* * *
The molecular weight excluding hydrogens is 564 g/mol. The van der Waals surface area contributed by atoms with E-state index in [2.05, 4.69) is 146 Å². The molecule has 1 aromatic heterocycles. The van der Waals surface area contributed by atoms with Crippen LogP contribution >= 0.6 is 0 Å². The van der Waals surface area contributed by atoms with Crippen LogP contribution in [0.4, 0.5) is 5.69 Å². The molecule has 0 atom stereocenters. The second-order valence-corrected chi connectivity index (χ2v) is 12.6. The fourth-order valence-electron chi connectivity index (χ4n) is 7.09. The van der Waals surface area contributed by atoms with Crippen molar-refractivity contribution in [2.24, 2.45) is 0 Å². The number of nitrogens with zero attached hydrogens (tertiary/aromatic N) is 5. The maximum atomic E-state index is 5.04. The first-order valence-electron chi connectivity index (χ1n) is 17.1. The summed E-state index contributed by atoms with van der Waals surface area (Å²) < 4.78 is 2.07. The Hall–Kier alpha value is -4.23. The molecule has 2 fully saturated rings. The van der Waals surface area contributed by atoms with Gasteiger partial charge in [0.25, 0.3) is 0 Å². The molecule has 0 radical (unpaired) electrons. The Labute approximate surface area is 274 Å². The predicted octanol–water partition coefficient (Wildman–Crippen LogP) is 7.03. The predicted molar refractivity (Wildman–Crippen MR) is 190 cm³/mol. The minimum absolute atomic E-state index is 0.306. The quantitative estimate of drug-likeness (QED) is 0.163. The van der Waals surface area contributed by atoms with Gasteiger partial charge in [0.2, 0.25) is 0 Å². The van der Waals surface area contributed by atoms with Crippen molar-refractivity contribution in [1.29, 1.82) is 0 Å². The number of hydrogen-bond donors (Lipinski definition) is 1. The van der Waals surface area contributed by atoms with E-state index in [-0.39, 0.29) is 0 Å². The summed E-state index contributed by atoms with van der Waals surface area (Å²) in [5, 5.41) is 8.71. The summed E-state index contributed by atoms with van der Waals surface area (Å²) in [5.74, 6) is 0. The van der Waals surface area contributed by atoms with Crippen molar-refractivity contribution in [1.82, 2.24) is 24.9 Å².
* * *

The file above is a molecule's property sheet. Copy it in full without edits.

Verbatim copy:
The molecular weight excluding hydrogens is 564 g/mol. The van der Waals surface area contributed by atoms with E-state index in [2.05, 4.69) is 146 Å². The molecule has 1 aromatic heterocycles. The van der Waals surface area contributed by atoms with Crippen LogP contribution >= 0.6 is 0 Å². The van der Waals surface area contributed by atoms with Crippen LogP contribution in [0.4, 0.5) is 5.69 Å². The molecule has 0 atom stereocenters. The second-order valence-corrected chi connectivity index (χ2v) is 12.6. The fourth-order valence-electron chi connectivity index (χ4n) is 7.09. The van der Waals surface area contributed by atoms with Crippen molar-refractivity contribution in [2.24, 2.45) is 0 Å². The number of nitrogens with zero attached hydrogens (tertiary/aromatic N) is 5. The maximum atomic E-state index is 5.04. The first-order valence-electron chi connectivity index (χ1n) is 17.1. The summed E-state index contributed by atoms with van der Waals surface area (Å²) < 4.78 is 2.07. The Hall–Kier alpha value is -4.23. The molecule has 2 fully saturated rings. The van der Waals surface area contributed by atoms with Gasteiger partial charge in [0.25, 0.3) is 0 Å². The molecule has 0 radical (unpaired) electrons. The Labute approximate surface area is 274 Å². The predicted octanol–water partition coefficient (Wildman–Crippen LogP) is 7.03. The predicted molar refractivity (Wildman–Crippen MR) is 190 cm³/mol. The minimum absolute atomic E-state index is 0.306. The quantitative estimate of drug-likeness (QED) is 0.163. The van der Waals surface area contributed by atoms with Gasteiger partial charge in [0.2, 0.25) is 0 Å². The van der Waals surface area contributed by atoms with Crippen molar-refractivity contribution in [1.29, 1.82) is 0 Å². The number of hydrogen-bond donors (Lipinski definition) is 1. The van der Waals surface area contributed by atoms with E-state index in [-0.39, 0.29) is 0 Å². The summed E-state index contributed by atoms with van der Waals surface area (Å²) in [5, 5.41) is 8.71. The summed E-state index contributed by atoms with van der Waals surface area (Å²) in [5.74, 6) is 0. The van der Waals surface area contributed by atoms with Crippen molar-refractivity contribution in [1.82, 2.24) is 24.9 Å².